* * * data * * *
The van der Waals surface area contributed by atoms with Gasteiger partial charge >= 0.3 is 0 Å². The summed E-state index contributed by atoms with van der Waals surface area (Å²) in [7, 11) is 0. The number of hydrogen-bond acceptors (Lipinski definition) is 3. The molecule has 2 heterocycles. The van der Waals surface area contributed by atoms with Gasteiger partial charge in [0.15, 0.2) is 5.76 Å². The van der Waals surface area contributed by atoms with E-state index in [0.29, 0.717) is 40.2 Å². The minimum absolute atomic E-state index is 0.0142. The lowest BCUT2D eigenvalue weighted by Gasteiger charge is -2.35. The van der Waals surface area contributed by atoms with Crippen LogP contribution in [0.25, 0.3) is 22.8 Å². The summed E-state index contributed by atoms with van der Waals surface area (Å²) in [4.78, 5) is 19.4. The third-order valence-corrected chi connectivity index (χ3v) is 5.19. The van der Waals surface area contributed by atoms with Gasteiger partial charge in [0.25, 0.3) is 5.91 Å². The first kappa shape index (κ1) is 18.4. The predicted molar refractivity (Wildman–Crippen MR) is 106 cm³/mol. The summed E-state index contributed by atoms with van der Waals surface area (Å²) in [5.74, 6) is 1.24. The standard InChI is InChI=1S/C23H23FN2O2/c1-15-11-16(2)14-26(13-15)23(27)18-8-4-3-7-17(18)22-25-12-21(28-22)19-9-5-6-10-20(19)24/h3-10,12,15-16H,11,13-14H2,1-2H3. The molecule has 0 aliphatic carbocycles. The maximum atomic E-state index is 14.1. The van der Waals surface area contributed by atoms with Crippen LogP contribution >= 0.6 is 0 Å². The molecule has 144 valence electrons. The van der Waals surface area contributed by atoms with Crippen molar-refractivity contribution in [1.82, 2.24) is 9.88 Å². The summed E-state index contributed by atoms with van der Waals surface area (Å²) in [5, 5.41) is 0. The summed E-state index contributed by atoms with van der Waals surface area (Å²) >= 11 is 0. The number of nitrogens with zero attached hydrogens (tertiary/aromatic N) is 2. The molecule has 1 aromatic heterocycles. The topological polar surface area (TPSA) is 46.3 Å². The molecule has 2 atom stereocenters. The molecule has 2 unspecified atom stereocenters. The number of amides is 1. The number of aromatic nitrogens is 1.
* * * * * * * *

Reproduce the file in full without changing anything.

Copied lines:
The van der Waals surface area contributed by atoms with Gasteiger partial charge >= 0.3 is 0 Å². The summed E-state index contributed by atoms with van der Waals surface area (Å²) in [7, 11) is 0. The number of hydrogen-bond acceptors (Lipinski definition) is 3. The molecule has 2 heterocycles. The van der Waals surface area contributed by atoms with Gasteiger partial charge in [0.15, 0.2) is 5.76 Å². The van der Waals surface area contributed by atoms with E-state index in [0.29, 0.717) is 40.2 Å². The minimum absolute atomic E-state index is 0.0142. The lowest BCUT2D eigenvalue weighted by Gasteiger charge is -2.35. The van der Waals surface area contributed by atoms with Crippen LogP contribution in [0.25, 0.3) is 22.8 Å². The summed E-state index contributed by atoms with van der Waals surface area (Å²) in [4.78, 5) is 19.4. The third-order valence-corrected chi connectivity index (χ3v) is 5.19. The van der Waals surface area contributed by atoms with Gasteiger partial charge in [0.25, 0.3) is 5.91 Å². The first kappa shape index (κ1) is 18.4. The predicted molar refractivity (Wildman–Crippen MR) is 106 cm³/mol. The summed E-state index contributed by atoms with van der Waals surface area (Å²) in [5.74, 6) is 1.24. The standard InChI is InChI=1S/C23H23FN2O2/c1-15-11-16(2)14-26(13-15)23(27)18-8-4-3-7-17(18)22-25-12-21(28-22)19-9-5-6-10-20(19)24/h3-10,12,15-16H,11,13-14H2,1-2H3. The molecule has 0 aliphatic carbocycles. The maximum atomic E-state index is 14.1. The van der Waals surface area contributed by atoms with Crippen LogP contribution >= 0.6 is 0 Å². The molecule has 144 valence electrons. The van der Waals surface area contributed by atoms with Crippen molar-refractivity contribution in [1.82, 2.24) is 9.88 Å². The summed E-state index contributed by atoms with van der Waals surface area (Å²) in [5, 5.41) is 0. The summed E-state index contributed by atoms with van der Waals surface area (Å²) >= 11 is 0. The number of nitrogens with zero attached hydrogens (tertiary/aromatic N) is 2. The molecule has 1 aromatic heterocycles. The topological polar surface area (TPSA) is 46.3 Å². The molecule has 2 atom stereocenters. The molecule has 2 unspecified atom stereocenters. The number of amides is 1. The number of aromatic nitrogens is 1.